When you visit One Garden Brighton, you’re immediately struck by the impressive walls flanking the borders, and the varied planting of the different sections within. As Peter Wood, Head Gardener, explains: ‘The principle of the design is to inspire our local community, presenting ideas or concepts more on a scale of our own back gardens.’ Cole has divided the space into small, themed gardens, like the drought and rain gardens that show how planting can mitigate some of the effects of climate change, a mindfulness garden that encourages contemplation and relaxation, and a pollinator garden designed to attract and support insects. The medicinal garden showcases plants that have been used to treat illness, like willow, rosemary, garden mint and hollyhock. There’s even a Canada garden, in honour of the park’s wartime past. Visitors can buy many of the plants on site, taking home not just inspiration but a piece of One Garden Brighton’s story.

The design uses unusual combinations of plants – the main path is lined with apple trees and hardy banana palms, climbing plants create hedges, and throughout there are interesting mixes of textures and colours. On this visit I am again struck by a sense of curiosity, of wanting to know what is around the corner. And because this visit coincides with the runup to Halloween, today this is not just inspired planting but a pumpkin-headed scarecrow or dummy witch splayed in a tree. Children run eagerly along the paths, delighting in giant cobwebs and freedom. Young couples explore with damp whippets. Older people stop to admire the vegetables.

As another deluge comes down, I linger by the rain garden, looking at how some of the various plants (wisteria, euphorbia, zantedeschia, lonicera, pachysandra) capture water on their leaves. Although each garden is distinct there is an easy flow around the space that encourages visitors to wander, pause, and meander. I cross a wooden footbridge, brush past tall grasses, skim my hands along bare-headed rudbeckia, spy handsome orange marrows in the vegetable garden that inspire menus for the One Kitchen restaurant. The whole place invites interaction and engagement. It is not a garden to observe, but to be part of.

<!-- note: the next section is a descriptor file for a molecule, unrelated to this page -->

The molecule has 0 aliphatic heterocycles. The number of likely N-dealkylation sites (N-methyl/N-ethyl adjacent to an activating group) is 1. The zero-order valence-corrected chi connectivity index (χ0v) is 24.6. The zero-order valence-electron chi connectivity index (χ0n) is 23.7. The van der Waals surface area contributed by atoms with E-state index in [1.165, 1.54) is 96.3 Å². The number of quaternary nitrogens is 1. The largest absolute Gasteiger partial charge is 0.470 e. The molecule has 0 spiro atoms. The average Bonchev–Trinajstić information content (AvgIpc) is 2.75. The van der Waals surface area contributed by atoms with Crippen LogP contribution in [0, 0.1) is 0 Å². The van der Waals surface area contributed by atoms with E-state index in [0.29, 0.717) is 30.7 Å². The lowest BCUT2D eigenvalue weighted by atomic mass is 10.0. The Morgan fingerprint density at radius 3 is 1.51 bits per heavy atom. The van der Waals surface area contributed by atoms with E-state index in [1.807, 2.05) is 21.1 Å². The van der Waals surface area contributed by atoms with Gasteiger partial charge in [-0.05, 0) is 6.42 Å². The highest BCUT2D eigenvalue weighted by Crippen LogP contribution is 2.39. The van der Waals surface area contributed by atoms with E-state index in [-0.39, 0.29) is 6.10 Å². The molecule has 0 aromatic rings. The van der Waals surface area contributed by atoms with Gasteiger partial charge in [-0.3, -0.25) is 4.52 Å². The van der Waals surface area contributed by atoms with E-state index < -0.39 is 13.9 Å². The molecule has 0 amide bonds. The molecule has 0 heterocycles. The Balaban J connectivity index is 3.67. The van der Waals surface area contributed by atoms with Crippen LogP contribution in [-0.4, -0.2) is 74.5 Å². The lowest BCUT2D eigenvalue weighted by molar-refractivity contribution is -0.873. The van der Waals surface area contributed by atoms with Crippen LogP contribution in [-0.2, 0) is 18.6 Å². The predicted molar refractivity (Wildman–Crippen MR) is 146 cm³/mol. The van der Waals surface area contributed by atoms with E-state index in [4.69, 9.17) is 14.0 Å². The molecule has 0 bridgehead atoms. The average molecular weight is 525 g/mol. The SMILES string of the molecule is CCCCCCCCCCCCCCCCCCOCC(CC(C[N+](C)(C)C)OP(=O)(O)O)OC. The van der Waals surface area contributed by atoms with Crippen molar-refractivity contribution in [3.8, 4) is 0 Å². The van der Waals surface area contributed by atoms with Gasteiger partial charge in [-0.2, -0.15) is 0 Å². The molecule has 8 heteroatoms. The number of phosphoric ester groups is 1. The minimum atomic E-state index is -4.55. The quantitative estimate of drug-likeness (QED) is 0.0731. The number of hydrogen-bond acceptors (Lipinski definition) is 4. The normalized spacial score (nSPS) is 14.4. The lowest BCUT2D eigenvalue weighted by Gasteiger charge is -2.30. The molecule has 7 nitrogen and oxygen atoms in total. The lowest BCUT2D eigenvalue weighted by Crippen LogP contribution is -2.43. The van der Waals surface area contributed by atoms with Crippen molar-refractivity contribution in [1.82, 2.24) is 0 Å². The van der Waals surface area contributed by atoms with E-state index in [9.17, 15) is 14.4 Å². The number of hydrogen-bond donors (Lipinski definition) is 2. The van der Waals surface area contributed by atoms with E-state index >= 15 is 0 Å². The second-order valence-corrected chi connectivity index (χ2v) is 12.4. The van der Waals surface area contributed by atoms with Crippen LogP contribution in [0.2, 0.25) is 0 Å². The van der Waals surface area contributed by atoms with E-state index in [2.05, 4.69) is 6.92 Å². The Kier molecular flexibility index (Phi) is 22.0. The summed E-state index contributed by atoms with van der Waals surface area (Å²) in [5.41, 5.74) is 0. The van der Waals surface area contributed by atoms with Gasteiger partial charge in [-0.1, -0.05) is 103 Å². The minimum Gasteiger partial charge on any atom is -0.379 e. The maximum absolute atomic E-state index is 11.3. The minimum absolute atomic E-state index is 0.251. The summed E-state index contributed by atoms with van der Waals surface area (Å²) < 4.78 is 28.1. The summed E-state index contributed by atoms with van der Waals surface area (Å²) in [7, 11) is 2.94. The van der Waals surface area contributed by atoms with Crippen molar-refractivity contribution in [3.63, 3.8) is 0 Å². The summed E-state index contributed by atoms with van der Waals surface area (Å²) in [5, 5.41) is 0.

As well as the shop selling produce made by Plumpton students, there is a barn that houses community events and art exhibitions, a café, huge glasshouses awaiting restoration, and even a dog-grooming studio. Visitors can come for a floristry or propagation workshop, enjoy a meal or coffee in the garden, and go for a walk in the woods beyond.

The design of the whole space is artful. It feels inclusive and achievable. As Liz Mouland from Plumpton College explains: ‘We believe in the power of horticulture to shape the future: to improve our food, wellbeing and environment. Through our part-time courses (some of them RHS-accredited) and apprenticeships, we offer immersive education for a changing world.’ One Garden Brighton has community at its core –whether that’s local people, the wildlife it supports, or the global community who need to adapt to an uncertain future.

Next time, I’ll visit on a sunny day, when I can sit on the grass and absorb the sights and sounds properly. For now, I head back to the A27, dodging spray from passing traffic and picturing tanks lumbering through the undergrowth.

Lulah Ellender is the author of the memoirs Elisabeth’s Lists (Granta, 2018) and Grounding: Finding Home in a Garden (Granta, 2022).